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Intersectional arguments and research findings have had varying levels of impact in feminist theory, social movements, international human rights, public policy, and electoral behavior research within political science and across the disciplines of sociology, critical legal studies, and history.

—Ange-Marie Hancock, Associate Professor of Political Science and Gender Studies[1]

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John Rawls, by Jane Reed[2]

John Rawls was an American political and moral philosopher. Rawls' most important work was A Theory of Justice (published in 1971, and revised in 1975 and 1999).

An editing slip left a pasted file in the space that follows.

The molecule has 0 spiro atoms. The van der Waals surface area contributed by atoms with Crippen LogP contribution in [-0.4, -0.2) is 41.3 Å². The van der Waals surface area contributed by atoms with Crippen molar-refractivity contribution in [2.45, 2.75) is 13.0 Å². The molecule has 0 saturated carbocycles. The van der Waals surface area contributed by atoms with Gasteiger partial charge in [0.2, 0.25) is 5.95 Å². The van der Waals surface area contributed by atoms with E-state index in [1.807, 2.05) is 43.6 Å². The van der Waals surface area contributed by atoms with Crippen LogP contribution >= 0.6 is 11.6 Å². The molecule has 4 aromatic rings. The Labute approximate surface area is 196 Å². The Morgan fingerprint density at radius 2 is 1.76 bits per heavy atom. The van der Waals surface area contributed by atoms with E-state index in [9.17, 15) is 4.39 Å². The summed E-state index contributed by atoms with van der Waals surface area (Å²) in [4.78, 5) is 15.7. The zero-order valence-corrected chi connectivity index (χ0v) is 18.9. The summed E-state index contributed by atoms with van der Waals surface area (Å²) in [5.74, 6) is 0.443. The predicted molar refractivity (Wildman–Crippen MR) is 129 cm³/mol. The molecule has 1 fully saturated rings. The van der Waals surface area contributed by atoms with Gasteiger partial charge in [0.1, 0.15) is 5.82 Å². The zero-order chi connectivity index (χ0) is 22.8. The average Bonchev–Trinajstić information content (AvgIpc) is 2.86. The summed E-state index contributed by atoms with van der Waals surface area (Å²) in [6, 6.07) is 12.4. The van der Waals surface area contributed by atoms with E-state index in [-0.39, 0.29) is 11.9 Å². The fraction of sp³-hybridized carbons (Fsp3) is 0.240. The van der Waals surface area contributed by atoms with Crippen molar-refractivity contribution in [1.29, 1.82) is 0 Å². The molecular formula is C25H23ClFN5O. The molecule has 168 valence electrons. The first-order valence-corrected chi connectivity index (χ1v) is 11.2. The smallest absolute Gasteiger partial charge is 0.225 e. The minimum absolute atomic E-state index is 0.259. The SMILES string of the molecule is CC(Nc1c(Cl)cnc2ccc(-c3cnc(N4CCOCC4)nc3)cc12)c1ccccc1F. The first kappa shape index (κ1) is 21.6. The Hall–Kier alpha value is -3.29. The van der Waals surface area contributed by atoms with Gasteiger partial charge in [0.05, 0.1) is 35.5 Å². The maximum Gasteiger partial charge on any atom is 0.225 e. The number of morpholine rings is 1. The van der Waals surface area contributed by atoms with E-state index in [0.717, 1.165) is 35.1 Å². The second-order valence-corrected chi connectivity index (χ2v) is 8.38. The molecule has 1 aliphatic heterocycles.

Rawls sets his theory of justice against the utilitarian tradition of justice. When Rawls uses the word "justice", he means social justice. He argues that the traditional theory of utilitarianism proposed by John Stuart Mill and Jeremy Bentham "the greatest good for the greatest number of people" is the theory that is closest to our intuitive notion of justice. However, Rawls critiques this traditional form of utilitarianism in the following quote: "[utilitarianism] adopt[s] for society as a whole the principle of choice for one man.”[3] By doing this, Rawls argues that "[utilitarianism] fails to take seriously the distinction between persons."[3]

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